Crown Prince Hirohito's visit to Kenley
On 16th May, 1921, RAF Kenley was visited by Crown Prince (soon to be Emperor) Hirohito, of Japan. He was the first member of the Imperial Family to leave Japanese soil – his state visit to Britain being one of the highlights of a six month tour of continental Europe.
Large crowds gathered at the aerodrome to catch a glimpse of the Prince and watch the flying. He arrived dressed in the uniform of the Imperial Navy, surrounded by high-ranking Japanese Officers and dignitaries. Photographs show him inspecting a guard of honour, looking around Kenley’s hangars and watching various flying displays.
Hirohito was shown round by Air-Vice Marshal Sir John Salmond. Amongst the pilots introduced to him was Flight Lieutenant James Robb.
He recorded the days events in his logbook:
Visit of Crown Prince of Japan to 24 squadron. Gave a demonstration in a Vimy, then took part in formation flying. Final event was a flight for one of the senior Japanese Generals in the back of a Bristol. Got told off for looping him!
At this time, Robb was already a WWI ace, but he continued to rise up the ranks, eventually becoming Air Chief Marshal Sir James Robb, GCB, KBE, DSO, DFC, AFC, one of the greats in the history of the RAF. He didn’t retire until forced to by ill health in 1951, and died in 1968, aged 73.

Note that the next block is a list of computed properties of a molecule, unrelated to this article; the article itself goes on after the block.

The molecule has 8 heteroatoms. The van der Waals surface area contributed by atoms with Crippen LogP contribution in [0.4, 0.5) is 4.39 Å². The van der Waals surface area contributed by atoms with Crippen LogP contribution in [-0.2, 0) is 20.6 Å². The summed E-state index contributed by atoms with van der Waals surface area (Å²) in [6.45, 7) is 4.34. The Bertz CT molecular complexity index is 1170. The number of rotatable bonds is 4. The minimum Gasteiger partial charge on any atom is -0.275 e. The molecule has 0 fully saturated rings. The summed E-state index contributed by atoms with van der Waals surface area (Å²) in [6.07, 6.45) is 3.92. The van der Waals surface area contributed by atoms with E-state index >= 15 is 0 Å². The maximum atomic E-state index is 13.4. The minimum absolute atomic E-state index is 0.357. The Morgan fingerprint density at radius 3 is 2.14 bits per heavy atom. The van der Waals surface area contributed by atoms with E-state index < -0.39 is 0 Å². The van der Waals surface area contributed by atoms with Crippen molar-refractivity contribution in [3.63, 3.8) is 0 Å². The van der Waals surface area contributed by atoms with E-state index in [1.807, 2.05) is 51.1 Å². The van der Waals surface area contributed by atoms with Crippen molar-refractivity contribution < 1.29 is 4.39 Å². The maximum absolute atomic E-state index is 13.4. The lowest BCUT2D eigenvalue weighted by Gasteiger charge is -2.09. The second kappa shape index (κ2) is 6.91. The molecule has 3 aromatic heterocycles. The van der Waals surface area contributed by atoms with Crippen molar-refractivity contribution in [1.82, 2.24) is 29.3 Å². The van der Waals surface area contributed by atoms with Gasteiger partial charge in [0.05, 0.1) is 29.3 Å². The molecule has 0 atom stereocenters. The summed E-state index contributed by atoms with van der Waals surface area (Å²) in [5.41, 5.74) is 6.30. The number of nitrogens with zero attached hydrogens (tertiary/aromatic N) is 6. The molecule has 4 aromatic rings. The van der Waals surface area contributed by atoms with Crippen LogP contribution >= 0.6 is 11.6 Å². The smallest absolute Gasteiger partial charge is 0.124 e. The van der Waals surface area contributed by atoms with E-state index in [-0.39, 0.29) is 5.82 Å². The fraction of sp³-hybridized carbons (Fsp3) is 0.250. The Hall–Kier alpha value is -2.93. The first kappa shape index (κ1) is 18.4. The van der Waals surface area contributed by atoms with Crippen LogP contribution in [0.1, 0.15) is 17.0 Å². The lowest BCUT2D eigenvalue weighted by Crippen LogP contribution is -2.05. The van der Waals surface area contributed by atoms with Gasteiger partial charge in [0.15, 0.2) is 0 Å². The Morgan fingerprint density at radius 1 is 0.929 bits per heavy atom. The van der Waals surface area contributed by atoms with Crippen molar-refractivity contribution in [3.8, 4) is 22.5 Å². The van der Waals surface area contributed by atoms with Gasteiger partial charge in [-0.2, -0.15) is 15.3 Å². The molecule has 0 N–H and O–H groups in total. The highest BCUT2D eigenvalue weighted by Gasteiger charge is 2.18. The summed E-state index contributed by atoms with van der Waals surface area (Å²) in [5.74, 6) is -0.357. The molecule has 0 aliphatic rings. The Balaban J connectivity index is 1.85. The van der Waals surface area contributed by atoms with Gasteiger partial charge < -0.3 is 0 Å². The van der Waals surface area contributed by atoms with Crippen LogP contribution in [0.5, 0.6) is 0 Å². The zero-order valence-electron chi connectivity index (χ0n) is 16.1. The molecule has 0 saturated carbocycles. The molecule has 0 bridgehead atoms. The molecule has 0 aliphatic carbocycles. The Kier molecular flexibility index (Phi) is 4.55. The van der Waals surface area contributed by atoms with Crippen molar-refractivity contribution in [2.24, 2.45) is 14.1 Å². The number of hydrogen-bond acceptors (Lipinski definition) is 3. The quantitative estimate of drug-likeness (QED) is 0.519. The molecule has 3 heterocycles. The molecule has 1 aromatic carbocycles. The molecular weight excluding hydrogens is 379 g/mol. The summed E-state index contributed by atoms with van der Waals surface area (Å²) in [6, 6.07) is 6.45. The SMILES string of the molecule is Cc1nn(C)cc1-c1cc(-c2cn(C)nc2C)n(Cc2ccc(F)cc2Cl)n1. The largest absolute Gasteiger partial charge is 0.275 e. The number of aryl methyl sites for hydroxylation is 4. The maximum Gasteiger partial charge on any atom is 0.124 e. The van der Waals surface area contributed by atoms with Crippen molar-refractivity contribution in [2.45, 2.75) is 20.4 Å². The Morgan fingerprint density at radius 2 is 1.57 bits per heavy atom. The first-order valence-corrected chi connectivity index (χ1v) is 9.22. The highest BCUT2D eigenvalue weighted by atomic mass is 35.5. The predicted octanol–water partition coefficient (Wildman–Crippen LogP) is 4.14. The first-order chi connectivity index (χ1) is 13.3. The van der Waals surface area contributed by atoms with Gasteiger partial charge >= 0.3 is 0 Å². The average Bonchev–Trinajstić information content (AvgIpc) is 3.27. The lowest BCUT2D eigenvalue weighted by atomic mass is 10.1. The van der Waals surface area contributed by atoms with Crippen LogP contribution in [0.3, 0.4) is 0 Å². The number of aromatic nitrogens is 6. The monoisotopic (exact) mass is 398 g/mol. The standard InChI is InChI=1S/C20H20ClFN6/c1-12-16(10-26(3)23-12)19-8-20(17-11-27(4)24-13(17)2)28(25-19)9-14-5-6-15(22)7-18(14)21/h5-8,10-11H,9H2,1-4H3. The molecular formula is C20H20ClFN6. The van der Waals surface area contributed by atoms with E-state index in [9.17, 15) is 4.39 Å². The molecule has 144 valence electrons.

The Daily Mirror reported the Crown Prince’s visit to Kenley on 17th May, 1921:
An exhibition of aerial acrobatics at a height of 1000ft and a sham air fight were witnessed at Kenley yesterday by the Crown Prince of Japan, with whom were the Duke of York and the Hon. F. E. Guest, Secretary of State for Air. The Duke of York, who was wearing the uniform of a wing commander, learned his flying with the performing squadron.
Crown Prince Hirohito was also provided with “a programme of the proceedings in Japanese, bound in white silk and embellished with Japanese emblems, supplied by Messers Coad, High Street, Uxbridge.” (The Advertiser and Gazette, 20/5/1921).